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ALBUM REVIEW: Les Amazones d'Afrique - Amazones Power

Must-listen Malian music.

Les Amazones d'Afrique - Amazones Power (2020 Real World Records)

In 2012, following an increasingly volatile national political crisis, the African nation of Mali fell into a violent civil war between the central Malian government, the National Movement for the Liberation of Azawad and a combination of various Islamist extremist groups. Soon after the nation sparked into this painful (and still ongoing) conflict, the Al-Qaeda backed Ansare Deen and the secular Tuareg 'MNLA' began disputing over the implementation of 'Sharia Law' to Northern Mali that would ultimately result in the banning of all non-Qur'anic music from much of the region.

Even in these troubling circumstances, the unimaginable significance of music and performance to the people of Mali remained entirely impossible to suppress, with band Songhoy Blues famously forming in capital Bamako with members having fled from the oppression of an Ansare Deen controlled Timbuktu, but in that volatile and viscous political landscape another key Western African group has emerged with a fiery intent to express themselves.

Les Amazones d'Afrique are an ever-changing all-female West-African supergroup formed in 2014 by activist musicians Mamani Keïta, Oumou Sangaré and Mariam Doumbia in Bamako, Mali, and in January of 2020 released a dazzlingly interesting LP for the world to hear. Following their freshman effort, 2017's République Amazone, the group has reappeared with a dramatically different lineup but a seamless continuation of innovative musical performance. New album Amazones Power is everything. It is electronic, it is rock, it is hip-hop and it is *experimental*. The record has such a unique voice that it simply demands attention to itself, and once it has your focus there is an undeniably impressive album to listen to here.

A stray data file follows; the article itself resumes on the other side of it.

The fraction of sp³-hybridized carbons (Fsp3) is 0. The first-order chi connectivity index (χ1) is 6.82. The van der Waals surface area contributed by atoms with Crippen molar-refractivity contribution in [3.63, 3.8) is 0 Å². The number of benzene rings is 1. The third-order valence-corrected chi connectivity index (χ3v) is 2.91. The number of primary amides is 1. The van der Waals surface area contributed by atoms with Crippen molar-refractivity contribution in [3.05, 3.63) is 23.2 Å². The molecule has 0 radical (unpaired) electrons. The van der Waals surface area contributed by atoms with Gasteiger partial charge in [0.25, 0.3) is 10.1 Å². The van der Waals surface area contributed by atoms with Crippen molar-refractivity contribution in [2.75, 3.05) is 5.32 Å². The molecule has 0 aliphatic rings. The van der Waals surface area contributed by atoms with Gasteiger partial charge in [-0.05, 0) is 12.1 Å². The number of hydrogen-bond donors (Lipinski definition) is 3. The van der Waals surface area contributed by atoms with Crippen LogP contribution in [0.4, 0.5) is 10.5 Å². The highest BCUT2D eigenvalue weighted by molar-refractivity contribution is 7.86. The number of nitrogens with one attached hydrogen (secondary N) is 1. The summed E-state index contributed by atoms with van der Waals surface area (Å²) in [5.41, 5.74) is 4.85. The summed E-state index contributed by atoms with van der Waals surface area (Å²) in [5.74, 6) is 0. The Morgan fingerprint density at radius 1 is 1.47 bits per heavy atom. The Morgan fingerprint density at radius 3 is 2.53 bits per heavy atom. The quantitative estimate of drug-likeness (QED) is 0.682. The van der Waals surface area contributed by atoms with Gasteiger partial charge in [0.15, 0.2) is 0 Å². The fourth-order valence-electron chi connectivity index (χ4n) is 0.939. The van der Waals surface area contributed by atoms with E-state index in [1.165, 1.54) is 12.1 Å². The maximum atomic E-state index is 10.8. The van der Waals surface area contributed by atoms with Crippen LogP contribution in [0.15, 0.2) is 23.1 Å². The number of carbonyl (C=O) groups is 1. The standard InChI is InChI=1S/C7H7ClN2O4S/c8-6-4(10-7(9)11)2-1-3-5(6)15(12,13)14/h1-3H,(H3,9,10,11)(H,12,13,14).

The songs blend English, Arabic, French, Bambara together as an emblem of the group's expansive collection of nationalities and voices. Compiling an exhaustive list of performers and featured vocalists, Amazones Power is utterly distinct in its versatility of sound. Make no mistake - even if you can't understand what these men and women are saying, I assure you that they are saying things of indescribable importance. Opener 'Heavy' begins in English: "Together we must stand" and marks the beginning of an album determined to talk about the pressing matters of the contemporary female experience, covering everything from gender inequality, FGM and sexual violence.

The performances from Les Amazones are remarkably tight, pushing their music into surprising places but managing it in an effortlessly cool manner. The vocals are gorgeously present in your headphones, and no instrument feels overlooked in the mix. Producers Doctor L and Felipe Cabrera deserve a great deal of credit in capturing the sound of these exceptional Malian artists.

The cover feels immediately reminiscent of 1970's Afro-futurist funk/soul, and at times this record feels totally at home in comparisons to classics of the esteem of Funkadelic's Maggot Brain but totally re-envisaged for the 21st century. 'Love' kicks into gear following its vocal intro and the sheer quality of the songs never take their foot of the pedal. I thoroughly recommend listening to the album in tandem with the artist's own translations, in order to appreciate the well-realised political messages of Amazones Power that is lost behind language barriers. 'Queens', 'Timbuktu' and 'Dogon' are all incredibly interesting to listen to, and finale 'Power' is perhaps the most 'listenable' track on the whole LP for new listeners, and is a track I recommend as an effective litmus test for those skeptical of their enjoyment of this excellent project.

Perhaps songs like 'Smile' and 'Rebels', though lyrically provoking, don't quite live up to the standard of standout tracks such as 'Heavy' and 'Sisters'. As an experimental album, this is not always an easy listen. The instrumentals are at times more in line with industrial rock than they are funk, and this works to varying success on a few of the albums tunes. This style of music may well prove jarring for those unfamiliar with non-western music, but if you give this record a chance I promise you that there is an engrossing listen waiting to be experienced. The album has substantially more hits than it does misses, and is entirely worth your time.

Seek out Les Amazones d'Afrique and their new album Amazones Power. See their video for track 'Heavy' here and find them on instagram too. Feel empowered and feel angry. Take their rebellious spirit on board and take on the man, too. Great album.


- 8.0 -



'Love', 'Heavy', 'Sisters'


Ben Wheadon is editor and founder of Slow Motion Panic Masters. He is a Welsh musician and English Literature student at King's College, London and he should be writing a dissertation instead of creating a blog.

Thanks for reading! Slow Motion Panic Masters is a music, arts and culture blog created and edited by Ben Wheadon, a literature student and musician based in London, England.

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